Cinnamon is indigenous to Sri Lanka and although it is now widely grown in Asia, the West Indies and parts of South America, Sri Lankan cinnamon is regarded as the best quality. Cinnamon is often confused with the similar tasting cassia. Whilst they are both the dried bark of trees in the laurel family, cinnamon is finer and more delicate and a paler tan colour than the red-brown of cassia. Cinnamon is available in quills (strips of bark rolled one around another) and in powdered form.
The Portuguese controlled the trade in cinnamon in Sri Lanka until driven out by the Dutch in 1636. The Dutch artificially inflated the price of cinnamon by burning surplus supplies and it wasn’t until 1796 that their monopoly of the trade ended when the English took control. At about the same time the trade became more competitive with the establishment of plantations in India and Java.
Like other aromatic spices, cinnamon is suited to both savoury dishes (from Indian curries to Moroccan tagines to Chinese five spice powder) and sweet dishes such as baked apples, cakes and breads. References to cinnamon can be found in the Bible and in ancient Egypt to its use medicinally and as flavouring for beverages. It tastes warm and fragrant and has a sweet aroma. In medieval Europe, where one-pot cooking was common, cinnamon was a popular ingredient, often mixed with other spices (notably ginger), meat and fruits and sugar when available. This combination lives on today in that Christmas favourite, the mince pie.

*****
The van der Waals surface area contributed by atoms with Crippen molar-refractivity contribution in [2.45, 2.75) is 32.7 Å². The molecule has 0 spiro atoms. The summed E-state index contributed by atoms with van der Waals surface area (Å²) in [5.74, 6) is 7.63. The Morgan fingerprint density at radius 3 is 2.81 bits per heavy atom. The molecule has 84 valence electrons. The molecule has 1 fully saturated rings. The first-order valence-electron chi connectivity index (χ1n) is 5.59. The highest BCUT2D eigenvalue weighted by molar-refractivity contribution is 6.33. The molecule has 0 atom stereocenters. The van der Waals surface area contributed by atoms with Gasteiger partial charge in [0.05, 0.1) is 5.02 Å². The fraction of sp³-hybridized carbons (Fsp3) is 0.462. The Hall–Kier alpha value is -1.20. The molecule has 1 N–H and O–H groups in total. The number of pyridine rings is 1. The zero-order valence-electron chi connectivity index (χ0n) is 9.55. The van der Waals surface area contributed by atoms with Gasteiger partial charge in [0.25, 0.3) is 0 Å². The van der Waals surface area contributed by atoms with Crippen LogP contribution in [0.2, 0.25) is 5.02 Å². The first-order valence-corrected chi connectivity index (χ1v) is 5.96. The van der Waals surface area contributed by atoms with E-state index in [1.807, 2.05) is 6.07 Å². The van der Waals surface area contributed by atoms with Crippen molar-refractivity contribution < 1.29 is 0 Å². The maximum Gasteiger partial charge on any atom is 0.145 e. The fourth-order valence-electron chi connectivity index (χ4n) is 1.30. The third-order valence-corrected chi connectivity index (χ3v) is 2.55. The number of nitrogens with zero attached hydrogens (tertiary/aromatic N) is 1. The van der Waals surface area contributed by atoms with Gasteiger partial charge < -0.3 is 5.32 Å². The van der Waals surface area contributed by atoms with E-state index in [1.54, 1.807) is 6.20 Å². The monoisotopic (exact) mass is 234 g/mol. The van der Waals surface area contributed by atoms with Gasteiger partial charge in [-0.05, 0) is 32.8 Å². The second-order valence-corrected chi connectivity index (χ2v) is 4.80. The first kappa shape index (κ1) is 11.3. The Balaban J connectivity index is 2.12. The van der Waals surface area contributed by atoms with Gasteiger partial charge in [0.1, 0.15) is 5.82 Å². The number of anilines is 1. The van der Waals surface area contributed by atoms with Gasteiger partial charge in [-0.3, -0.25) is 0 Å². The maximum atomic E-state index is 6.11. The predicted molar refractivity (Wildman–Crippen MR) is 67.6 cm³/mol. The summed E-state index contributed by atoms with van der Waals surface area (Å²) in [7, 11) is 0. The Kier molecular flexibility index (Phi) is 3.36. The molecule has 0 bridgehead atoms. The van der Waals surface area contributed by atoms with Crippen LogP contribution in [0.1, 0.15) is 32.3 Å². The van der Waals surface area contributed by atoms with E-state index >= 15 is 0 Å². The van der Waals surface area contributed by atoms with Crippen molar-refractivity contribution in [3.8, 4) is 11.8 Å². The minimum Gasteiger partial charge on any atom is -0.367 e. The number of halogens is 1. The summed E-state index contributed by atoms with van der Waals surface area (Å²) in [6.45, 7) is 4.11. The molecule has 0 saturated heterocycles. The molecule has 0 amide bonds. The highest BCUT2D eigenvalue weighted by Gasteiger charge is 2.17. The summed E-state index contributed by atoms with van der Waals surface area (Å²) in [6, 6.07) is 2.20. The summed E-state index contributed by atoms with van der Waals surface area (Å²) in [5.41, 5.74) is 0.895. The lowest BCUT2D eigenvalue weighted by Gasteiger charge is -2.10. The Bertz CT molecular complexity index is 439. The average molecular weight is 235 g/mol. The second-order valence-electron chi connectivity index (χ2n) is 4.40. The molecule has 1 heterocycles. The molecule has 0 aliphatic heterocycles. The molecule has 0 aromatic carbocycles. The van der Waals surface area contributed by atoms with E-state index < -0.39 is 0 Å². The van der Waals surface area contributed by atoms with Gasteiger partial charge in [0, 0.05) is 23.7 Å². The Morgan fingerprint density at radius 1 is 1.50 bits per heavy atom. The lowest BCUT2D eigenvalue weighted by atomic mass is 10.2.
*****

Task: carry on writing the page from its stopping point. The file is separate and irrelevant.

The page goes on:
Cinnamon is commonly used in making potpourri and incense. In ancient Egypt cinnamon was highly prized and worth more than gold. Cinnamon was an essential part of the spiced preservatives used by the ancient Egyptians when embalming their dears departed.
Traditionally cinnamon has important medical applications. It is used to reduce blood sugar and cholesterol. It is carminative and used to treat nausea, diarrhoea, flatulence, dyspepsia and colic. The essential oil is traditionally taken as an inhalation for colds and flu and is antibacterial and antifungal. In the Middle Ages ground cinnamon was rubbed onto rotting meat in the belief that its sweet aroma masked the stench of the meat. Subsequently it was realised that cinnamon’s antibacterial properties served to suppress the bacteria that caused the aging meat’s offensive smell.